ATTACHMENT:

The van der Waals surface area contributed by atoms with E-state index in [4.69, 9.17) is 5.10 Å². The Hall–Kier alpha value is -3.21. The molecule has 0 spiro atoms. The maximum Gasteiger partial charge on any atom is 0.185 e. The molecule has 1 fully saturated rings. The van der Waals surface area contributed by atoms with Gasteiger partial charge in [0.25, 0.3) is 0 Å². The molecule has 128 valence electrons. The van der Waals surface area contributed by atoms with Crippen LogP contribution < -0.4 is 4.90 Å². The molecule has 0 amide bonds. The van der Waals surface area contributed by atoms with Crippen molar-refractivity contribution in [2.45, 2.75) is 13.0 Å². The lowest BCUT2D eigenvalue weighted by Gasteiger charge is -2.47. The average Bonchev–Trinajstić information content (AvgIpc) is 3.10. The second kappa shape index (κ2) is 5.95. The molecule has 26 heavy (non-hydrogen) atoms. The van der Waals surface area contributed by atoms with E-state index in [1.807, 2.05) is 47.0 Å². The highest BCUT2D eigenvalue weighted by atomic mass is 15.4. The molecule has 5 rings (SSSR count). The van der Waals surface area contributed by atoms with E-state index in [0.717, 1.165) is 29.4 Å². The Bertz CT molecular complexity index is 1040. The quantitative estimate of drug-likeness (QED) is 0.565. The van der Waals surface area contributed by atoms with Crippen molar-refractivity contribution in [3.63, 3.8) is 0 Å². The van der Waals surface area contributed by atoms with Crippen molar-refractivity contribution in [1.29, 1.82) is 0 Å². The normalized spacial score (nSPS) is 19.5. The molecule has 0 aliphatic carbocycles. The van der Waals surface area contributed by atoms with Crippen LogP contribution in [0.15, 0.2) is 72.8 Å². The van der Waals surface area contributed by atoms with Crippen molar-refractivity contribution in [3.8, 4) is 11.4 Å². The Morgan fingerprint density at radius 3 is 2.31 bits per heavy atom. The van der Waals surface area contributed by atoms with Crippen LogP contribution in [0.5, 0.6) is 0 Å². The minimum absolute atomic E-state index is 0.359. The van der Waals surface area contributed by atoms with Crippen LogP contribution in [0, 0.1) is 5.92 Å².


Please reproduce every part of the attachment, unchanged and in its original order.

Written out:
The van der Waals surface area contributed by atoms with E-state index in [4.69, 9.17) is 5.10 Å². The Hall–Kier alpha value is -3.21. The molecule has 0 spiro atoms. The maximum Gasteiger partial charge on any atom is 0.185 e. The molecule has 1 fully saturated rings. The van der Waals surface area contributed by atoms with Gasteiger partial charge in [0.25, 0.3) is 0 Å². The molecule has 128 valence electrons. The van der Waals surface area contributed by atoms with Crippen LogP contribution < -0.4 is 4.90 Å². The molecule has 0 amide bonds. The van der Waals surface area contributed by atoms with Crippen molar-refractivity contribution in [2.45, 2.75) is 13.0 Å². The lowest BCUT2D eigenvalue weighted by Gasteiger charge is -2.47. The average Bonchev–Trinajstić information content (AvgIpc) is 3.10. The second kappa shape index (κ2) is 5.95. The molecule has 26 heavy (non-hydrogen) atoms. The van der Waals surface area contributed by atoms with E-state index in [1.807, 2.05) is 47.0 Å². The highest BCUT2D eigenvalue weighted by atomic mass is 15.4. The molecule has 5 rings (SSSR count). The van der Waals surface area contributed by atoms with E-state index in [0.717, 1.165) is 29.4 Å². The Bertz CT molecular complexity index is 1040. The quantitative estimate of drug-likeness (QED) is 0.565. The van der Waals surface area contributed by atoms with Crippen molar-refractivity contribution in [3.63, 3.8) is 0 Å². The van der Waals surface area contributed by atoms with Crippen molar-refractivity contribution in [1.29, 1.82) is 0 Å². The normalized spacial score (nSPS) is 19.5. The molecule has 0 aliphatic carbocycles. The van der Waals surface area contributed by atoms with Crippen LogP contribution in [0.15, 0.2) is 72.8 Å². The van der Waals surface area contributed by atoms with Crippen molar-refractivity contribution in [3.8, 4) is 11.4 Å². The Morgan fingerprint density at radius 3 is 2.31 bits per heavy atom. The van der Waals surface area contributed by atoms with Crippen LogP contribution in [0.5, 0.6) is 0 Å². The minimum absolute atomic E-state index is 0.359. The van der Waals surface area contributed by atoms with Crippen LogP contribution in [0, 0.1) is 5.92 Å².